Loved the link!! Where was YouTube when I was learning the QuickSort? Oh right ARPANET didn't have YouTube.





Playing cards are useful tool. Shuffle them, deal them out and then demonstrate one of the algorithms to physically sort. Get student to have a go.
Then show the algorithm's pseudocode and show how it links to the physical process of sorting the cards. Allow only one card to be moved at a time or you will end up combining statements into one, you'll need to designate a space on the table as register/memory location.
If you want to demonstrate why a computer needs these algorithms, whereas a human does not, turn the cards face down and allow only two card faces to be seen at any one time while applying the algorithm.
Practice beforehand





You're so screwed
cheers
Chris Maunder





Understatement!
/ravi





One of my Engineering profs told us,
"After you graduate you will forget half of what you learned. Also, you will only use half of what you learned. The trick is to forget the correct half."
"Time flies like an arrow. Fruit flies like a banana."





Just curious, why would you hold onto those books for so long?
Social Media  A platform that makes it easier for the crazies to find each other.
Everyone is born right handed. Only the strongest overcome it.
Fight for lefthanded rights and hand equality.





How long have you held onto your wife?





Have you told your wife that you are comparing her to a bunch of old books?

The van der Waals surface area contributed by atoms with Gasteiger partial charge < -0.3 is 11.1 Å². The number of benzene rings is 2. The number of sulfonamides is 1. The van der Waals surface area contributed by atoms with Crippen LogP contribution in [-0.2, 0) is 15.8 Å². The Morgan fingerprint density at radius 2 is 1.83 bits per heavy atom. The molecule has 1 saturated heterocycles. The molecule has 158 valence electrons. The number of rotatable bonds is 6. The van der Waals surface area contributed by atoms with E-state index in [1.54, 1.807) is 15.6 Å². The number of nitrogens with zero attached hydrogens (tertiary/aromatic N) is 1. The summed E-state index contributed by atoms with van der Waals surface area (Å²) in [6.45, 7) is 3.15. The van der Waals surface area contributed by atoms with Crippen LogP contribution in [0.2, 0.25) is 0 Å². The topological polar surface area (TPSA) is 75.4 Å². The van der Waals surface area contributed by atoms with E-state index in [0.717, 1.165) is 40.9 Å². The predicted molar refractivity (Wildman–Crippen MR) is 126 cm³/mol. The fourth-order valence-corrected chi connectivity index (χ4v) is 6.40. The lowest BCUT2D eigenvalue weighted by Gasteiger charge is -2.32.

Social Media  A platform that makes it easier for the crazies to find each other.
Everyone is born right handed. Only the strongest overcome it.
Fight for lefthanded rights and hand equality.





Well, it's better'n a bunch of old bags, innit?





ZurdoDev wrote: Just curious, why would you hold onto those books for so long?
Russian torrents are your friend!





ZurdoDev wrote: Just curious, why would you hold onto those books for so long? Have you taken a look to the new books?
I did (helping out the son of a friend). And there are very, very few that are better than mine back then.
M.D.V.
If something has a solution... Why do we have to worry about?. If it has no solution... For what reason do we have to worry about?
Help me to understand what I'm saying, and I'll explain it better to you
Rating helpful answers is nice, but saying thanks can be even nicer.





Nelek wrote: Have you taken a look to the new books? No.
Nelek wrote: very few that are better than mine back then. But are you ever going to read your old text books?
Social Media  A platform that makes it easier for the crazies to find each other.
Everyone is born right handed. Only the strongest overcome it.
Fight for lefthanded rights and hand equality.